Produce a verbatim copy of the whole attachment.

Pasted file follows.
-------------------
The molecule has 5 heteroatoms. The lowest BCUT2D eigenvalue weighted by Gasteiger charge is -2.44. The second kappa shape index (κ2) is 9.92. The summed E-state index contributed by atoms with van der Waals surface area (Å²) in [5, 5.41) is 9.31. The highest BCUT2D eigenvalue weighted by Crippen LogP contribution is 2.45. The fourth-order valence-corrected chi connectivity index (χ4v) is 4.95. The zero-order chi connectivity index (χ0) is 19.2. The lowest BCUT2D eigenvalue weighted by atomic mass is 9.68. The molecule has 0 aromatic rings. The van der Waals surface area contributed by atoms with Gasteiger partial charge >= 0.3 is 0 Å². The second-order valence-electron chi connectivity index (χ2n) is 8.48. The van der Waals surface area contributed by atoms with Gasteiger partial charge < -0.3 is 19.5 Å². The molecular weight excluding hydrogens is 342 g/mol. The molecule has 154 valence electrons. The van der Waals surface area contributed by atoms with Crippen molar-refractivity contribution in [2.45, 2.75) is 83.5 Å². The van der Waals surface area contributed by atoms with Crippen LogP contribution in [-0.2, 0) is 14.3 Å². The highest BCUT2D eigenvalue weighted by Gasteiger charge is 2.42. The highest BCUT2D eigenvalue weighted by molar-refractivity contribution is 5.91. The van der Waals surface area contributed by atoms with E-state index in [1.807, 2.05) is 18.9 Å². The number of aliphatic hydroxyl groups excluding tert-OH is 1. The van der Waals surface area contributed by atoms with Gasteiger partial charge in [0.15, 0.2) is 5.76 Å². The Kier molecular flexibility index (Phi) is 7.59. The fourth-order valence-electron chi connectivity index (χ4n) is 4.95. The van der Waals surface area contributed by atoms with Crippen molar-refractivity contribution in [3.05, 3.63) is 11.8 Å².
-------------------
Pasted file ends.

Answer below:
The molecule has 5 heteroatoms. The lowest BCUT2D eigenvalue weighted by Gasteiger charge is -2.44. The second kappa shape index (κ2) is 9.92. The summed E-state index contributed by atoms with van der Waals surface area (Å²) in [5, 5.41) is 9.31. The highest BCUT2D eigenvalue weighted by Crippen LogP contribution is 2.45. The fourth-order valence-corrected chi connectivity index (χ4v) is 4.95. The zero-order chi connectivity index (χ0) is 19.2. The lowest BCUT2D eigenvalue weighted by atomic mass is 9.68. The molecule has 0 aromatic rings. The van der Waals surface area contributed by atoms with Gasteiger partial charge >= 0.3 is 0 Å². The second-order valence-electron chi connectivity index (χ2n) is 8.48. The van der Waals surface area contributed by atoms with Gasteiger partial charge < -0.3 is 19.5 Å². The molecular weight excluding hydrogens is 342 g/mol. The molecule has 154 valence electrons. The van der Waals surface area contributed by atoms with Crippen molar-refractivity contribution in [2.45, 2.75) is 83.5 Å². The van der Waals surface area contributed by atoms with Crippen LogP contribution in [-0.2, 0) is 14.3 Å². The highest BCUT2D eigenvalue weighted by Gasteiger charge is 2.42. The highest BCUT2D eigenvalue weighted by molar-refractivity contribution is 5.91. The van der Waals surface area contributed by atoms with E-state index in [1.807, 2.05) is 18.9 Å². The number of aliphatic hydroxyl groups excluding tert-OH is 1. The van der Waals surface area contributed by atoms with Gasteiger partial charge in [0.15, 0.2) is 5.76 Å². The Kier molecular flexibility index (Phi) is 7.59. The fourth-order valence-electron chi connectivity index (χ4n) is 4.95. The van der Waals surface area contributed by atoms with Crippen molar-refractivity contribution in [3.05, 3.63) is 11.8 Å².